A Genetic Analysis of Usher Syndrome in Ashkenazi Jews
|The safety and scientific validity of this study is the responsibility of the study sponsor and investigators. Listing a study does not mean it has been evaluated by the U.S. Federal Government. Read our disclaimer for details.|
|ClinicalTrials.gov Identifier: NCT00016471|
Recruitment Status : Completed
First Posted : May 9, 2001
Last Update Posted : June 24, 2005
|First Submitted Date||May 7, 2001|
|First Posted Date||May 9, 2001|
|Last Update Posted Date||June 24, 2005|
|Study Start Date||March 2001|
|Primary Completion Date||Not Provided|
|Current Primary Outcome Measures||Not Provided|
|Original Primary Outcome Measures||Not Provided|
|Change History||No Changes Posted|
|Current Secondary Outcome Measures||Not Provided|
|Original Secondary Outcome Measures||Not Provided|
|Current Other Outcome Measures||Not Provided|
|Original Other Outcome Measures||Not Provided|
|Brief Title||A Genetic Analysis of Usher Syndrome in Ashkenazi Jews|
|Official Title||A Genetic Analysis of Usher Syndrome in Ashkenazi Jews|
Hearing loss and loss of vision can be very harmful to the well-being and life of people who suffer from them. Usher syndrome is the name of a disease where people have both hearing loss and visual loss. In fact more than half of people who are deaf and blind have Usher syndrome. In this study we are trying to find the causes of all types of Usher syndrome and to learn more about how the eyes and ears work. Usher syndrome is caused by changes in our genes that lead to mistakes in the functioning of our eyes and ears.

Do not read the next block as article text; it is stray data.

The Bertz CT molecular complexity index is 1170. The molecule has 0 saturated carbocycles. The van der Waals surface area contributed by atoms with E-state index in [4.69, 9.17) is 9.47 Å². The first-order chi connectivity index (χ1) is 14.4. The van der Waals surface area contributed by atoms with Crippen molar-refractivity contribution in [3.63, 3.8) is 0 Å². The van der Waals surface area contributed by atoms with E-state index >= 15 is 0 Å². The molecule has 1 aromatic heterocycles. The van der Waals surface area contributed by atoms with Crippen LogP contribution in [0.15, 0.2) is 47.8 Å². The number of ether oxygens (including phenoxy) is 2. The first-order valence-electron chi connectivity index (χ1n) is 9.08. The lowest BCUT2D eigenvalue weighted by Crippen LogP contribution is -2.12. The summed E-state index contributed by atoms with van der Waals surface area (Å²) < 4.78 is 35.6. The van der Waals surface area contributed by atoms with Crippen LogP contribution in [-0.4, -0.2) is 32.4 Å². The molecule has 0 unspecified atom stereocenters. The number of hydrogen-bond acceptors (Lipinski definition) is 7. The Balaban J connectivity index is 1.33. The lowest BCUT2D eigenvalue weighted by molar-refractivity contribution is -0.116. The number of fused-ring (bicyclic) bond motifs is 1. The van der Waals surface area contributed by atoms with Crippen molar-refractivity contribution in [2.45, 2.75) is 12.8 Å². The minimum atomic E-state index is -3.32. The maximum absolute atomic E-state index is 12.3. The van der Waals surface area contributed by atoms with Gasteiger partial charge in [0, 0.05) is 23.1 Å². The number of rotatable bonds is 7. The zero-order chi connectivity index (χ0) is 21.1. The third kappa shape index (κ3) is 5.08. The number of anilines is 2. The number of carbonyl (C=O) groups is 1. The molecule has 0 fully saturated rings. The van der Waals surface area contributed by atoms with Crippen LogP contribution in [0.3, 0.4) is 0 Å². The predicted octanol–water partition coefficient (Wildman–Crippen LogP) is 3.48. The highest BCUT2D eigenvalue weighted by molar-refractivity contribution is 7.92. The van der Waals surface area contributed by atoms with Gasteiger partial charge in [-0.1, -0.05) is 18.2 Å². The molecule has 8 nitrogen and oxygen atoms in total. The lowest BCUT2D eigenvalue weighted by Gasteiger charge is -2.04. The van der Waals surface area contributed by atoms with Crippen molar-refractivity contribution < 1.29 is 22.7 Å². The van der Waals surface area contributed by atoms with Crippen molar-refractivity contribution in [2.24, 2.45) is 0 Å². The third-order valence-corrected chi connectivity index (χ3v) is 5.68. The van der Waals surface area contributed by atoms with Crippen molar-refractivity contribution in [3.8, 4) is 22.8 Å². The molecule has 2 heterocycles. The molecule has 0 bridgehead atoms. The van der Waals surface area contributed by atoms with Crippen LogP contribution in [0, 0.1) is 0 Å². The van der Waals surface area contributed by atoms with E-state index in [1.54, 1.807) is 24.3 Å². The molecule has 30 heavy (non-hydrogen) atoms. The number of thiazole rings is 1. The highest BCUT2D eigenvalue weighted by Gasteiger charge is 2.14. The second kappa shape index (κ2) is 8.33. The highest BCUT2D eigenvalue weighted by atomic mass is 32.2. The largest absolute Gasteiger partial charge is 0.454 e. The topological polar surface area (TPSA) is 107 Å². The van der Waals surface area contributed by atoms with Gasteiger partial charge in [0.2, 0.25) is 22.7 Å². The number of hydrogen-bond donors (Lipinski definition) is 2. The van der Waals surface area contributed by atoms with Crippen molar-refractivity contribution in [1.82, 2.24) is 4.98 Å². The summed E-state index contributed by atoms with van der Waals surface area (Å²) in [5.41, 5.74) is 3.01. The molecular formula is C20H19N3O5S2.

We may conduct hearing tests called audiograms to test hearing and a vision test called an electroretinogram (ERG) to test how well the retina (the part of your eye that senses light) is working on participants in the study. From these tests we can tell what kind of Usher syndrome a participant may have.
We will then get DNA from participants by drawing blood. The DNA will be studied, along with DNA from members of the participant's family and other families, to try to find the gene that is causing Usher syndrome in the participant.
Once the gene is found we will be able to study it to learn more about how the eyes and ears work.
If a subject has already been diagnosed we may just need copies of their medical records and blood can be drawn locally.
In order to increase the power of the study and the likelihood of detecting relevant genes participants will be taken from the Ashkenazi Jewish population group only. This will make it much easier to find the genes.
|Detailed Description||Not Provided|
|Study Design||Observational Model: Defined Population
Observational Model: Natural History
|Target Follow-Up Duration||Not Provided|
|Sampling Method||Not Provided|
|Study Population||Not Provided|
|Study Groups/Cohorts||Not Provided|
* Includes publications given by the data provider as well as publications identified by ClinicalTrials.gov Identifier (NCT Number) in Medline.
|Original Enrollment||Not Provided|
|Study Completion Date||February 2002|
|Primary Completion Date||Not Provided|
Any Ashkenazi Jewish individual with combined hearing and visual loss that is or may be any type of Usher syndrome, or a family member of said individual.
Any individual who is not an Ashkenazi Jew or does not have combined hearing and visual loss or whose disease has been previously determined not to be Usher syndrome.
|Ages||Child, Adult, Senior|
|Accepts Healthy Volunteers||No|
|Contacts||Contact information is only displayed when the study is recruiting subjects|
|Listed Location Countries||United States|
|Removed Location Countries|
|Other Study ID Numbers||NCRR-M01RR00071-0374|
|Has Data Monitoring Committee||Not Provided|
|U.S. FDA-regulated Product||Not Provided|
|IPD Sharing Statement||Not Provided|
|Responsible Party||Not Provided|
|Study Sponsor||National Center for Research Resources (NCRR)|
|PRS Account||National Center for Research Resources (NCRR)|
|Verification Date||November 2003|